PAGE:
She begins the book by pointing out that despite abortion being a common part of women's lives, (about one third of women will have an abortion) it remains a subject very much surrounded by taboos demonstrated recently when a radical left MP in Dublin became on of the first sitting politicians to admit to having an abortion.
Throughout history women have tried to control their fertility. Abortion is one example of this, and in a fascinating chapter, Orr shows numerous examples stretching back to ancient Egypt, Rome and Greece of how women have tried to do this, often through the consumption of plants or drinks that had an abortive affect. She quotes a 2nd century writer on gynaecology describing a prescription that "expels a foetus of three months without any difficulty" and also a study from the 1960s of three hundred "pre-industrial" societies that showed how women worldwide often took drastic steps to end a pregnancy, including "climbing a rope then jumping, or being buried up to their waists, or having hot stones or event hot ashes placed on their bellies".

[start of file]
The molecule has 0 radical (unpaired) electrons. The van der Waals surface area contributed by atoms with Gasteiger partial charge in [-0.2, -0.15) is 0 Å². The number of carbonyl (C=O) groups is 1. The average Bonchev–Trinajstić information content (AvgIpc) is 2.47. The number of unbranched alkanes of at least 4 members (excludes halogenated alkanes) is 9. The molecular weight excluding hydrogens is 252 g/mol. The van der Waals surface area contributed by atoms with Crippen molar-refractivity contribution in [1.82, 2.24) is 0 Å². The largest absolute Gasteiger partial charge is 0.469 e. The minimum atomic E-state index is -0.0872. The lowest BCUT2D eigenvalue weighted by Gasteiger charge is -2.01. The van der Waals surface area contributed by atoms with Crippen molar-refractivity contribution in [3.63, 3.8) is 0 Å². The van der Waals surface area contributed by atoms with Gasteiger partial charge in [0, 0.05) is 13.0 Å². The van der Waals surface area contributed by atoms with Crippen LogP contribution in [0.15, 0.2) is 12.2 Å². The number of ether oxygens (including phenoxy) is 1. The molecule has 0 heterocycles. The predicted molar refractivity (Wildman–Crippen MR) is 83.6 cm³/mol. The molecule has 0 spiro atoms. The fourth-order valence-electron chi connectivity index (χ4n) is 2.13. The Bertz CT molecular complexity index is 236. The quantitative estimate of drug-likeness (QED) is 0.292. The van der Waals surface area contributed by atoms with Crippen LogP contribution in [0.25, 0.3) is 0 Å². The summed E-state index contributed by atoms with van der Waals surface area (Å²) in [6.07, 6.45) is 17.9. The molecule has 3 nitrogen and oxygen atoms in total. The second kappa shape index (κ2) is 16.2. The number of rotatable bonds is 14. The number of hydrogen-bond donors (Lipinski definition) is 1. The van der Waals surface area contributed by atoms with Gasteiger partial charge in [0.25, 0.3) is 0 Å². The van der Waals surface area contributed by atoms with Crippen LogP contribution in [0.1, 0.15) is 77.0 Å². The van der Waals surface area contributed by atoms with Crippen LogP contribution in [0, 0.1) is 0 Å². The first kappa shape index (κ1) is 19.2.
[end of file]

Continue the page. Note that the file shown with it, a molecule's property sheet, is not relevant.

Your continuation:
Such practises were extremely dangerous and no woman would do these on a whim, so no wonder then that historic writings show a "common theme of advice, shared knowledge and skills being reproduced about how to avoid or end unwanted pregnancies". In more modern times this has led to what Orr calls a "web of solidarity" as women (and men) have organised to assist women making the choice to have an abortion. When abortion is restricted or illegal women turn to more dangerous options and Orr has uncovered some horrific stories of the modern consequences of this. In a series of fascinating interviews Orr shows how the fear of backstreet abortions led women to organise to provide advice and assistance.